Vol. 23 • Issue 5 • Page 22
The variety of point-of-care tests (POCT) has evolved significantly in recent years. Whilst these instruments bring undisputed benefits in obtaining rapid results at the patient’s bedside, these benefits are only true if the results are accurate and reliable. Quality controls (QC) exists to ensure accuracy and reliability.
For many of the healthcare workers using POCT instruments, QC will be unfamiliar territory. Many of the standard QC procedures applied in laboratories cannot be applied to POCT devices. However, it is essential that both primary and community care settings apply well-structured QC procedures to ensure the accuracy and reliability of results, minimizing risk to patients and improving patient outcomes.
In recognition of this, there is now an international standard for POCT, namely ISO 22870, which, in conjunction with ISO 15189, lays out the requirements for quality and competence. However, there is no “one-size-fits-all” solution.
Developing an Appropriate QC Plan
First, the actual design of the POCT device needs to be factored in. These broadly fall into three categories:
Laboratory type instruments – full size instruments, for example blood gas analyzers. Similar to instruments you might find in a ðlaboratory, the QC procedures for these types of analyzers should follow full laboratory QC protocol. Multi-level QC samples should be run on these instruments every day a patient test is performed and the accuracy and reliability of those results should be monitored over time by participating in a frequent PT scheme.
Cartridge-based instruments – for example HbA1c and INR analyzers. These are usually very different from those found in a standard laboratory, consisting of a cartridge-based component and an electronic reader, which may have a self-check system built in. The cartridge contains all the necessary components for the analysis of the patient sample while the electronic reader is responsible for converting the results from the cartridge component into a readable numerical value.
The difficulty with QC on cartridge-based instruments is that you can only ever test that one particular disposable cartridge and the electronic functioning of the instrument. However, for such devices QC is still essential. The cartridge may have been damaged during transit or the onboard reagents may have deteriorated over time. It is therefore recommended, as a minimum, to run QC when changing cartridge lot and periodically throughout the lifespan of the lot to ensure the stability of the onboard components. It would also be beneficial to participate in a frequent PT scheme to monitor the accuracy of reporting over time.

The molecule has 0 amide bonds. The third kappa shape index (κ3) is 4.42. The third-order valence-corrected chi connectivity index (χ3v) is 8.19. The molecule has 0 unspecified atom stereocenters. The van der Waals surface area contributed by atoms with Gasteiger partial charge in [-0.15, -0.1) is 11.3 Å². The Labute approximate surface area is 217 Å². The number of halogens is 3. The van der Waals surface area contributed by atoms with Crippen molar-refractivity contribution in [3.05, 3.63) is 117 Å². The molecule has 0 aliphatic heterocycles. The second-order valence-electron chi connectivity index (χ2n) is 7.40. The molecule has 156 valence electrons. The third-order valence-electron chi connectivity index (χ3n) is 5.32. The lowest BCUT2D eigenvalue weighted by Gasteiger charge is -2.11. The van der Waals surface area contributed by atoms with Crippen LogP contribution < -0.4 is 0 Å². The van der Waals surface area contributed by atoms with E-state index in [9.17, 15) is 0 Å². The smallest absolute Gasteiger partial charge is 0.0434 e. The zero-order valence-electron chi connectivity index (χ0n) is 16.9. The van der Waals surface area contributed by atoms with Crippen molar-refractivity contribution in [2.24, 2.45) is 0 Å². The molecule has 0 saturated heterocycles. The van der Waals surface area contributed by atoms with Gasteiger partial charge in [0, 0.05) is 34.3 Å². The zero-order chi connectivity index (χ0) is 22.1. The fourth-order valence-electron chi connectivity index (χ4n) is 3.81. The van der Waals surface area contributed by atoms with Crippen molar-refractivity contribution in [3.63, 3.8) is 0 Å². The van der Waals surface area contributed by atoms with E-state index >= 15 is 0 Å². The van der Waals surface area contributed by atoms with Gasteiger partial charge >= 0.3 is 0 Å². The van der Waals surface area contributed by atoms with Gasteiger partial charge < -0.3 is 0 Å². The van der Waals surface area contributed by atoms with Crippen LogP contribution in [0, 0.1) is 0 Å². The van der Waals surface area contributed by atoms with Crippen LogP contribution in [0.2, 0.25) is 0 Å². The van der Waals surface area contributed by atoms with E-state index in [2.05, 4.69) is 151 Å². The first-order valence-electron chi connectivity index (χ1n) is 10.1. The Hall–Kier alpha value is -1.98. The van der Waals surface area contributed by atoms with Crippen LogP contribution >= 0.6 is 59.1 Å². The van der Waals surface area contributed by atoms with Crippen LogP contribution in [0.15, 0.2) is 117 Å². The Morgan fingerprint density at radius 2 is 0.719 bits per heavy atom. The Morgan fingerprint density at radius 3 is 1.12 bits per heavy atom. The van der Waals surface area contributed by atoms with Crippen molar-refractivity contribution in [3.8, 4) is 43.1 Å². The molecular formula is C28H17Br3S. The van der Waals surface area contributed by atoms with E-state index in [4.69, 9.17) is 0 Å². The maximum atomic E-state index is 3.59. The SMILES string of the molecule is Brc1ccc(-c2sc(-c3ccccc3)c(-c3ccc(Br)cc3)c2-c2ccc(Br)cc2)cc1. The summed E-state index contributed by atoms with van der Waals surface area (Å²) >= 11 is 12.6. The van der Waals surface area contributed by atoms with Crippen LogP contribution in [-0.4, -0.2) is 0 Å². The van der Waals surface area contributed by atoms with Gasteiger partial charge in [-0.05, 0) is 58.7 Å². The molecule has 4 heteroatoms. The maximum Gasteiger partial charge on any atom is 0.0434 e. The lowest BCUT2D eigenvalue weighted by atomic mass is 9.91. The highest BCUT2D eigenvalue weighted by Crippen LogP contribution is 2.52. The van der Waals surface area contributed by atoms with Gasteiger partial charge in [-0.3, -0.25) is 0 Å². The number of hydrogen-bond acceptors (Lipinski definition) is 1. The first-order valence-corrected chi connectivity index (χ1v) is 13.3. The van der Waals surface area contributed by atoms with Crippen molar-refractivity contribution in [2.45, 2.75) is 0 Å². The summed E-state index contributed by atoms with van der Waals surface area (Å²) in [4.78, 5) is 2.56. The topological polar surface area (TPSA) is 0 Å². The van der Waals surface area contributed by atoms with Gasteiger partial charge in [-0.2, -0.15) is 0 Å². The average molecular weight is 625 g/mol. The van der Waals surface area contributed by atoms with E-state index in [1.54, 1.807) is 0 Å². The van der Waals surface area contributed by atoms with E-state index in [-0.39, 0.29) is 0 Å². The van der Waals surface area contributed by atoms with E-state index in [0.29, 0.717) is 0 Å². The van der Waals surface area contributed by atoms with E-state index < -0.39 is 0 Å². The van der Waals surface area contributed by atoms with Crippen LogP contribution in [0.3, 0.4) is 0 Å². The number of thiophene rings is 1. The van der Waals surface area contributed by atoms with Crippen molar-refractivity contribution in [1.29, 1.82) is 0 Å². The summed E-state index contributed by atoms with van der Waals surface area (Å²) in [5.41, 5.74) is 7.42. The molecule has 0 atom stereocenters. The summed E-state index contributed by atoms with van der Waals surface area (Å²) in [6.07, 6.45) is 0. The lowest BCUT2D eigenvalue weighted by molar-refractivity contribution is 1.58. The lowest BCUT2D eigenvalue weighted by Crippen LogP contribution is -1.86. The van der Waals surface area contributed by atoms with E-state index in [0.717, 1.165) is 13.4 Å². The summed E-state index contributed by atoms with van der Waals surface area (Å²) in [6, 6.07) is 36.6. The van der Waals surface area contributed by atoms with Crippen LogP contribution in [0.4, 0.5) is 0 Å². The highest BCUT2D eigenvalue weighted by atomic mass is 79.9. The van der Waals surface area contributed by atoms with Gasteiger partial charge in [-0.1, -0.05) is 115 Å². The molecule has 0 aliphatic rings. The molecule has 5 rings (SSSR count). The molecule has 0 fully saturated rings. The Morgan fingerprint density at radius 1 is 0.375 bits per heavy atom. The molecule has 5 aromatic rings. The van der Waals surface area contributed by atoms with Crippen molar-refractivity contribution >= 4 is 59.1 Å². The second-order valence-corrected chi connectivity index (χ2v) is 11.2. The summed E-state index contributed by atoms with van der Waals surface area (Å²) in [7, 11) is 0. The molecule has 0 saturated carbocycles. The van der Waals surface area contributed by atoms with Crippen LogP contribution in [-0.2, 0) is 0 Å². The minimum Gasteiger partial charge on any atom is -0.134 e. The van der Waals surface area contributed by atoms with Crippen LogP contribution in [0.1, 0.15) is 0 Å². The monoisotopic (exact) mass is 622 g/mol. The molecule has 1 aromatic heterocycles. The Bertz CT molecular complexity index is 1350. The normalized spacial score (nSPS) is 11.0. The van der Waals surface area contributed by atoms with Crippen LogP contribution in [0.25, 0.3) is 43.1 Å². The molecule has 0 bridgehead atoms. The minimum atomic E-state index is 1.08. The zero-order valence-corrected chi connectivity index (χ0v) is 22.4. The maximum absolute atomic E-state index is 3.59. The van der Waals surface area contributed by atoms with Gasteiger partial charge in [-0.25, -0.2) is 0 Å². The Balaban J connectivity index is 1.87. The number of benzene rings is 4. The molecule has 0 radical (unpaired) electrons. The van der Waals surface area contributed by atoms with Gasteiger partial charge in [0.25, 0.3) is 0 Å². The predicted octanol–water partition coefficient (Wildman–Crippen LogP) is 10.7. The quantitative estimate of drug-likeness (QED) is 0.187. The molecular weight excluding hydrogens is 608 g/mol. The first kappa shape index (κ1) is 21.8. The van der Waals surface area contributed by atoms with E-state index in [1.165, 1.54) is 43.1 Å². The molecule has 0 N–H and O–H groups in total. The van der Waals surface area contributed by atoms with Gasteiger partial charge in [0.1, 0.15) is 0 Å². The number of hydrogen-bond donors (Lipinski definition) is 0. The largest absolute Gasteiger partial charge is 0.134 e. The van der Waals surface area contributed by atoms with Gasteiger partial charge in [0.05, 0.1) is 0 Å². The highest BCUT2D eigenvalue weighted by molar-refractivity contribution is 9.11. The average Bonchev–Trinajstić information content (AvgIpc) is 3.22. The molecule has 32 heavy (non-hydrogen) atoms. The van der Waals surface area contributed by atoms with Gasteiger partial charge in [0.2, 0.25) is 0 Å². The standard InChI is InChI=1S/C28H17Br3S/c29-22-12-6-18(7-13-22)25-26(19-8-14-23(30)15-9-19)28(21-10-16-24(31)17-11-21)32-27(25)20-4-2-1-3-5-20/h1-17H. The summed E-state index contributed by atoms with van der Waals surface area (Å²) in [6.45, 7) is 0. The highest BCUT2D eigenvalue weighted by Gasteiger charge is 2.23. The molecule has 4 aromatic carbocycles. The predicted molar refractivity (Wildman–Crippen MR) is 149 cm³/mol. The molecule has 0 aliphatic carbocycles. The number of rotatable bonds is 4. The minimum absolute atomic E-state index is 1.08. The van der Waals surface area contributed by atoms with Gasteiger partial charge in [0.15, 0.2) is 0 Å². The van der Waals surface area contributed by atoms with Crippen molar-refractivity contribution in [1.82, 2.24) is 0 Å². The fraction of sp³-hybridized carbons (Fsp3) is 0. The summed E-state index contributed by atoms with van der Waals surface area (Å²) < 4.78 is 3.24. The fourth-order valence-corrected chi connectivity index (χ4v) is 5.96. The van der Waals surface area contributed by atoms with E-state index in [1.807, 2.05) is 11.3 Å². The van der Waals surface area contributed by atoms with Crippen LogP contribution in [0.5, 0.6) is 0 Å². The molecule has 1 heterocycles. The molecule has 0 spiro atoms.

Strip-based instruments – for example, electrochemical or reflectance strip-based glucose meters. These are similar to cartridge-based instruments in that the strips are responsible for the analysis of the sample. However, unlike cartridge devices the electronic component has no self-check feature and without this a faulty analyzer could be producing erroneous results for some time undetected. This makes QC even more important for these types of instruments. Strips should be checked using multi-level QC on delivery and every day of patient testing. Liquid-ready, multi-analyte third party quality controls available from some QC manufacturers are ideally suited for this, as they require no advance preparation and are easy for non-laboratory staff to use.
Regular proficiency testing is also ðimportant for these devices to ensure accuracy of reporting over time.
Who is Responsible for POCT?
Responsibility for QC on POCT instruments, although located in the clinical setting, should ultimately lie with the laboratory. However, it should be a team effort involving the staff who are using the actual equipment. Training of staff to use the POCT equipment, including QC, and the ongoing competency of operators should be documented and governed as part of an overall quality management program.
Training staff who are using the POCT equipment to perform QC will give them a better understanding of how the equipment works and, in doing so, will help them to see for themselves when errors occur. However, ultimately the responsibility of quality control should lie with the laboratory.
Sarah Kee is Educational Scientist at Randox.